So, today, instead of being all luvvy-dovey and romantic for only day in the entire calendar, I’m writing a blog about my race yesterday. But don’t worry, there’s a nice pot of tea brewing and Anne’s picking up the Fish ‘n’ Chips soon.

A very un-centred picture of the eventual race medal

Because the cost of entering official races are often so extortionate these days I only justify it if I’m working towards a Half Marathon. Yesterday’s Aintree 10K was a freebie, courtesy of a win in the lucky dip at the Pensby Runners Christmas party – I also probably won a dose of Covid at that do, but that’s another story!

 I haven’t done a 10K race in a long while and I wasn’t sure how I’d do. When I do 6 miles in training it can take 1 hour 10, sometimes 1 hour 15. So between 11 and 12 minute miles. There never seems much more in the tank when I’m done so I didn’t expect to go much faster in the race, but a teeny bit of me hoped to get close to 1 hour 5.

I’ve never actually been to the race course here, and it wasn’t exactly a day that showed it off to its finest. A dreary, damp and windy Sunday morning, and I could think of better ways I could be spending my time than going there. But I put my big girl’s pants on and didn’t wimp out, and got to the place just after the Half Marathon people had set off.

I’m very glad I didn’t opt for the Half Marathon place. Partly because I’ve not been further than 7 miles for ages, and partly because the course was 5K loops around the race course. For the Half you needed to go round at least 4 times which looked a bit soul-destroying and the scenery ain’t all that. I caught up with Mike later, a fellow Pensby runner who had done it. But he was a pro, and said he just got his head down and got it done. I could do with a bit of that mentality sometimes!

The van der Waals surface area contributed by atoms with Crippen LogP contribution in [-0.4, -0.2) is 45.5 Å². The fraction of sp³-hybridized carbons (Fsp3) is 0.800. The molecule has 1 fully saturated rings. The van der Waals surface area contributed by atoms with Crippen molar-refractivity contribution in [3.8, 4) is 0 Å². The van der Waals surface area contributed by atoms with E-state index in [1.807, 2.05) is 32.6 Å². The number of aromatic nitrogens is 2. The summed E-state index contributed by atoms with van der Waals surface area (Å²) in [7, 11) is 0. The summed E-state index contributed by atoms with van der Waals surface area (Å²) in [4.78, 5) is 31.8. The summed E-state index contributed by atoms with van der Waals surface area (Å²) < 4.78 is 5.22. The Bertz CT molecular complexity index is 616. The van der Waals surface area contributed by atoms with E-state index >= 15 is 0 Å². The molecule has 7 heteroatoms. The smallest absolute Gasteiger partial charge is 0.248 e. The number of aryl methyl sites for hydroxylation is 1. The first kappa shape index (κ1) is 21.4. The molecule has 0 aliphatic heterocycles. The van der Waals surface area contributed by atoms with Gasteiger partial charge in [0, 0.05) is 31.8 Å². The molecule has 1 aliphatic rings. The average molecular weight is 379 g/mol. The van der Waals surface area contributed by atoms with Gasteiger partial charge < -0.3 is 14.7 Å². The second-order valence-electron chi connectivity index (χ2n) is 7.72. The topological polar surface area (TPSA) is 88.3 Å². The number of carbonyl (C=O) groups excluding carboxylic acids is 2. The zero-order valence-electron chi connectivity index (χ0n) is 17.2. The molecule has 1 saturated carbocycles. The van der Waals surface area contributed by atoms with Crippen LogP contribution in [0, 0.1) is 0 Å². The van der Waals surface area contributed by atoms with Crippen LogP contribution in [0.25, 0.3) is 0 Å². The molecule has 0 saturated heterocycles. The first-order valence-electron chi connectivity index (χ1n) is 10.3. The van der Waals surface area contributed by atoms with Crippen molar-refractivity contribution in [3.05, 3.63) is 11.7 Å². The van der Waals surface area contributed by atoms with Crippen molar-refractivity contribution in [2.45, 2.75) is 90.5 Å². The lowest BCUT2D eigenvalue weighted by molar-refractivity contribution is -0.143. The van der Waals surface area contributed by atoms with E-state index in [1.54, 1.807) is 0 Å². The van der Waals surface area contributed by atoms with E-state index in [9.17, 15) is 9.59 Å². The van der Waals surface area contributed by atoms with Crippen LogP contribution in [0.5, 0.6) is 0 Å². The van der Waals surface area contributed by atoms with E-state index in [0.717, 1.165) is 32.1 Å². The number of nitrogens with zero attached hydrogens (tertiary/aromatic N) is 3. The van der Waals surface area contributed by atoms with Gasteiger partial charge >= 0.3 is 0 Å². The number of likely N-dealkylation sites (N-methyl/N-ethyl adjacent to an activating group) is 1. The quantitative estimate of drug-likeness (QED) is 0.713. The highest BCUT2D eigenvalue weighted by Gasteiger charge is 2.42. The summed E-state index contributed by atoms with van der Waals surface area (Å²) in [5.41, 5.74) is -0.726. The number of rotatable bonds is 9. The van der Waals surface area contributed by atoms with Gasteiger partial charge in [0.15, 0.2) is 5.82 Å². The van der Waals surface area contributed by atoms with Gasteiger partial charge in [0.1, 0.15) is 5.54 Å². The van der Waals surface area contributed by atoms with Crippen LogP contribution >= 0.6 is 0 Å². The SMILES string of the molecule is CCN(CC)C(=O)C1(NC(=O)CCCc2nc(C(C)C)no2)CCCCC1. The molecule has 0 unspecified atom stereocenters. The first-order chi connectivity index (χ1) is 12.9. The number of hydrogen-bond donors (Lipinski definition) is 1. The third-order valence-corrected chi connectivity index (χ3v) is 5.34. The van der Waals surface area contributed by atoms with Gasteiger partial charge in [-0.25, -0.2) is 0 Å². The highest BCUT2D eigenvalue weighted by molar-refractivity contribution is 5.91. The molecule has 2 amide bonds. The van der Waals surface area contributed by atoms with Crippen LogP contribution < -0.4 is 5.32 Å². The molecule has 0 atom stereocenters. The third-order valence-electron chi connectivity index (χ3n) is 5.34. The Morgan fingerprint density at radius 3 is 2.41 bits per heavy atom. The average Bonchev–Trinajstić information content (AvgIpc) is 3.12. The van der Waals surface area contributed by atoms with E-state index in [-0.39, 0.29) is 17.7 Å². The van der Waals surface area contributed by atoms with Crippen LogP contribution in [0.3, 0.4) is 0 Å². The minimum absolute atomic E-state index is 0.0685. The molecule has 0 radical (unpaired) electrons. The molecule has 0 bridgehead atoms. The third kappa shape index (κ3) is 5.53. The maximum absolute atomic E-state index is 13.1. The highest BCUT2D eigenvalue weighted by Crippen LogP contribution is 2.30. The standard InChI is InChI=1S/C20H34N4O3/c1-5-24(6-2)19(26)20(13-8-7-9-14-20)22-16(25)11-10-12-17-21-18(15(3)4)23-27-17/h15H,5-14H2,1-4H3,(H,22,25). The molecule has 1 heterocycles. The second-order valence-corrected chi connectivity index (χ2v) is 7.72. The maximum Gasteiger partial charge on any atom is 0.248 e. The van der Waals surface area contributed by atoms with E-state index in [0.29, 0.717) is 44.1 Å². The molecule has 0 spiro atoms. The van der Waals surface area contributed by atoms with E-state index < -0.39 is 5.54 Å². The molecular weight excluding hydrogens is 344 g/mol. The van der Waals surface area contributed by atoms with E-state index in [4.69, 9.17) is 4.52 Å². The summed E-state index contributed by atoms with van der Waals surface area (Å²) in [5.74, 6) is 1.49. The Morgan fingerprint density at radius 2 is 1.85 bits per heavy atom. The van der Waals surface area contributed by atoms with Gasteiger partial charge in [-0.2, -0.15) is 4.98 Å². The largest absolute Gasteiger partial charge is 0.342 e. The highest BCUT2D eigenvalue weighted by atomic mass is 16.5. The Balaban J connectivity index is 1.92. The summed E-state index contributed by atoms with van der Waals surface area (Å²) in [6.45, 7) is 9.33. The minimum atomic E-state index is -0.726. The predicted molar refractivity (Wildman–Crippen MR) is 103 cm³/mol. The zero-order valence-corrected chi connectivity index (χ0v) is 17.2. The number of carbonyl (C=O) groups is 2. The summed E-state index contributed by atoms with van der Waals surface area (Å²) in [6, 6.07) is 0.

Mine was 2 laps, and the saving grace was that the course was fairly flat. Because I had got there early enough, I decided to do something that I almost never do before, in a race. I warmed up properly. I started jogging around. A little bit self-consciously at first ( only other people doing that were way more athletically built) then with a little more oomph. After ten minutes I stopped and was about to have a rest when the organisers gathered everyone round to do a few minutes of on-the-spot drills. Star jumps, fast feet etc.

Well that wore me right out, but perhaps it didn’t, because my final time was 1 hour 3 minutes which was more than I hoped. And to be honest, if it wasn’t so windy I might have even gone faster, so I was very pleased.

I have some friends doing another 10K at the beginning of May, and I’m tempted to join them. This run was definitely a nice confidence boost, and has shown me that all those slow runs are adding up to the occasional speedy one, and it pays to warm up.

Running

Game, Set and Match

Tennis balls on a court
Photo by cottonbro on Pexels.com

I’ve just had a nail-biting time listening to the tennis on BBC 5 Live today. What a gargantuan match, and although I’ve got nothing against Medvedev, I am exceedingly pleased that Rafael Nadal was the first of the three male GOATs (Greatest Of All Time) to get past the 20 Grand Slam deadlock. (I’m not including Serena Williams in this as she’s in a league of her own).

I never, normally, speak on this blog about anybody else but myself, which is a terribly egotistical thing I grant you. But every now and then, you have to stand back and applaud absolute super-duperness when you see it.

I look at the grit, determination and astounding longevity of players like Rafa and I’m just in awe. You have to be a very special type of person who can be up at that level, for such a long time. Probably slightly bordering on obsessive – part of me wonders what their partners think of them – and phenomenally disciplined.

I know that I have nothing of that kind of personality in me, and I wouldn’t actually want it, if I’m being honest, but I would like just a teeny tiny bit more self-discipline than what I’ve got now.